Criticism of ABA misses the mark

June 05, 1996

YOUR MAY 2 editorial, "Clinton's 'liberal' judges", correctly identifies the political excess in Sen. Bob Dole's attack on the judiciary.

However, your support of his suggestion that the American Bar Association's Standing Committee on Federal Judiciary should not be permitted to assess the credentials of judicial candidates because the association takes positions on many issues of public policy clearly demonstrates a lack of understanding of the committee's process and mandate.

The ABA standing committee was brought into the judicial selection process by the Eisenhower administration to ensure a high quality federal judiciary, and with it, public faith in our justice system. Given the intensely political nature of the selection and confirmation process, there is an obvious need for an independent analysis of a candidate's professional qualifications.

The committee takes very seriously its responsibility for providing impartial evaluations of a candidate's professional qualifications, and it limits its inquiry to an examination of professional competence, judicial temperament and integrity. The committee's practice and procedures do not permit any consideration of philosophy or political ideology or partisanship in any evaluation.

Over the years, the ABA process has enjoyed the confidence of every president, Republican and Democrat alike. Disagreements regarding particular evaluations are very rare and have solely focused on a nominee's professional qualifications, only one of the aspects considered by the president in selecting a nominee and by Congress in approving the nominee.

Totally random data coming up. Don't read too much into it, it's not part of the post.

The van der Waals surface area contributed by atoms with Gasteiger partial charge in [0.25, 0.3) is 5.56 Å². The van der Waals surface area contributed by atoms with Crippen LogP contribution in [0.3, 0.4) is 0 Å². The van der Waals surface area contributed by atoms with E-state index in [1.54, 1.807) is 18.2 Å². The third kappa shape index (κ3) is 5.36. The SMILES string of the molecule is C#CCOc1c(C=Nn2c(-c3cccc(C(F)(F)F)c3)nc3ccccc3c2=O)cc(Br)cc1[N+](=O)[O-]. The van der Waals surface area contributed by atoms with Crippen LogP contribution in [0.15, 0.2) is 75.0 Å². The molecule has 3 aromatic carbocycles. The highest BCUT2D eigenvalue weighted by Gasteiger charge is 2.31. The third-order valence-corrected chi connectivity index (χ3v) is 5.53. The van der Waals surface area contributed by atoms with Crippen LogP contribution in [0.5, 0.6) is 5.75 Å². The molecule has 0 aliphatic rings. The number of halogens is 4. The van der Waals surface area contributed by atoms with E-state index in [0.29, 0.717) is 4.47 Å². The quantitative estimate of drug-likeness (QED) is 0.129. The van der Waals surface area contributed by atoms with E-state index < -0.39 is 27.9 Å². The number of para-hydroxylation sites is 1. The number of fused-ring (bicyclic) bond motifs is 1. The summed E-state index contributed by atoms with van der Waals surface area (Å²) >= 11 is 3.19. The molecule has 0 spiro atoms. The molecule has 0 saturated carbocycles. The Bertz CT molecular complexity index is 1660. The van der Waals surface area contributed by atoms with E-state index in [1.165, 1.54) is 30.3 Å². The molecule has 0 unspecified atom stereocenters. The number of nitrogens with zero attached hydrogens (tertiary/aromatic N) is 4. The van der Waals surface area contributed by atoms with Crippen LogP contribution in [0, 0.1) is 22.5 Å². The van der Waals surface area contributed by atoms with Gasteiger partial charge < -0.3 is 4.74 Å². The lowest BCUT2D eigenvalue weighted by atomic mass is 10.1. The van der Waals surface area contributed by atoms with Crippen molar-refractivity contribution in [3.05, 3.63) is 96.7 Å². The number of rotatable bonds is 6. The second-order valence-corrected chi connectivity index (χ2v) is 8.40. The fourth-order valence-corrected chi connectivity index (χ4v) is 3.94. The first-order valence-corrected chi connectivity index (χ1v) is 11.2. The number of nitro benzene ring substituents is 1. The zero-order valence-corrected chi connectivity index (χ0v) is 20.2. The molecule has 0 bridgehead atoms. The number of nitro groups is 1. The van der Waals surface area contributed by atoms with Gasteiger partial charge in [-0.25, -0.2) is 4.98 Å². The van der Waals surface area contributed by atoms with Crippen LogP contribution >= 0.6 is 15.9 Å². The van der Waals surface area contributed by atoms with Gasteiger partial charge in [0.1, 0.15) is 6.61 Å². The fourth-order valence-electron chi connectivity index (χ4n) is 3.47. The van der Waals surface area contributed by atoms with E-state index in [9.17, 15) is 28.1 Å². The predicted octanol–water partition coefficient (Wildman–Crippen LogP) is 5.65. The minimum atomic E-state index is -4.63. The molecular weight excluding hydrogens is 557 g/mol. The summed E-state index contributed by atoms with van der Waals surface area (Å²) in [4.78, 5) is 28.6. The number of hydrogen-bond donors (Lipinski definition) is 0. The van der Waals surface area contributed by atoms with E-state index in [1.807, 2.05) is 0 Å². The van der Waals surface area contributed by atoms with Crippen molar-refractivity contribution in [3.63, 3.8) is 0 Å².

A review of the ABA evaluation of the judicial nominees of the last eight presidents makes this point clearly. Since 1960, the ABA has rated 1,608 nominees, including eight Supreme Court candidates, either ''qualified'' or ''well qualified.'' Of the 26 persons whose names were sent to the Senate for confirmation despite the ABA Committee having found them "not qualified," 23 were Democratic nominees and three were Republican. This is not the record of an organization applying a liberal ideological bias.

The committee is structurally insulated from the association's policy-setting process and does not consider those policies in any way in its reviews. The committee's reviews focus solely on experience, writing ability, judicial temperament and other professional qualifications. They do not examine ideology or the policy views of individuals.

Sen. Orrin Hatch, Senate Judiciary Committee chairman, has publicly stated: "You folks (ABA Committee) are doing a tremendous job for the benefit of the legal community at large, but really for the public at large. And I just want to personally compliment you. I am glad to see that the committee has approached this in an apolitical way, as it should, and I just want to personally acknowledge that in front of everybody here today."

The public interest demands that federal judges be of highest professional caliber. The ABA is committed to supporting and encouraging the selection of the best qualified persons for the bench and the committee will continue to conduct its investigations free of political considerations. On this issue, partisan politics must be set aside and everyone should work together to maintain the judiciary's independence and integrity.

Roberta Cooper Ramo

Chicago

The writer is president of the American Bar Association.

Pub Date: 6/05/96

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